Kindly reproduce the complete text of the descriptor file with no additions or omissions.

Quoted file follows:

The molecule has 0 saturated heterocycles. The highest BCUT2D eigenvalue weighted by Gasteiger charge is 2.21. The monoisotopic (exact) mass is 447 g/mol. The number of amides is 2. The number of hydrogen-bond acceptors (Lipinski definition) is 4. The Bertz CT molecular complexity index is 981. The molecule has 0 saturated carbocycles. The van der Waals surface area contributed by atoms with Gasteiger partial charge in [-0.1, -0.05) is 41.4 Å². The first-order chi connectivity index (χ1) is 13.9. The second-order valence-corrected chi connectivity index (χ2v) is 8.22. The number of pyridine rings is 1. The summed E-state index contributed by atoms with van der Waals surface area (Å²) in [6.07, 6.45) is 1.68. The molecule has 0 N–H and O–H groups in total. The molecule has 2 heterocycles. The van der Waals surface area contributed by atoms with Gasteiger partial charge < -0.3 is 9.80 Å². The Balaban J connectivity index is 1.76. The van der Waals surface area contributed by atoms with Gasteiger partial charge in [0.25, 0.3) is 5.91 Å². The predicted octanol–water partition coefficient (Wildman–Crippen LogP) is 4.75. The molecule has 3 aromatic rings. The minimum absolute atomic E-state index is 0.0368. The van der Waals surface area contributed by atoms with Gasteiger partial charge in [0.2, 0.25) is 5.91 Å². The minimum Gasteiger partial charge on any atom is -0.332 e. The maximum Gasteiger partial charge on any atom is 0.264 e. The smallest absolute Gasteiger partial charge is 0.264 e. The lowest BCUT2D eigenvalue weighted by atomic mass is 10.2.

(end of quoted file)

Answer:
The molecule has 0 saturated heterocycles. The highest BCUT2D eigenvalue weighted by Gasteiger charge is 2.21. The monoisotopic (exact) mass is 447 g/mol. The number of amides is 2. The number of hydrogen-bond acceptors (Lipinski definition) is 4. The Bertz CT molecular complexity index is 981. The molecule has 0 saturated carbocycles. The van der Waals surface area contributed by atoms with Gasteiger partial charge in [-0.1, -0.05) is 41.4 Å². The first-order chi connectivity index (χ1) is 13.9. The second-order valence-corrected chi connectivity index (χ2v) is 8.22. The number of pyridine rings is 1. The summed E-state index contributed by atoms with van der Waals surface area (Å²) in [6.07, 6.45) is 1.68. The molecule has 0 N–H and O–H groups in total. The molecule has 2 heterocycles. The van der Waals surface area contributed by atoms with Gasteiger partial charge < -0.3 is 9.80 Å². The Balaban J connectivity index is 1.76. The van der Waals surface area contributed by atoms with Gasteiger partial charge in [0.25, 0.3) is 5.91 Å². The predicted octanol–water partition coefficient (Wildman–Crippen LogP) is 4.75. The molecule has 3 aromatic rings. The minimum absolute atomic E-state index is 0.0368. The van der Waals surface area contributed by atoms with Gasteiger partial charge in [0.2, 0.25) is 5.91 Å². The minimum Gasteiger partial charge on any atom is -0.332 e. The maximum Gasteiger partial charge on any atom is 0.264 e. The smallest absolute Gasteiger partial charge is 0.264 e. The lowest BCUT2D eigenvalue weighted by atomic mass is 10.2.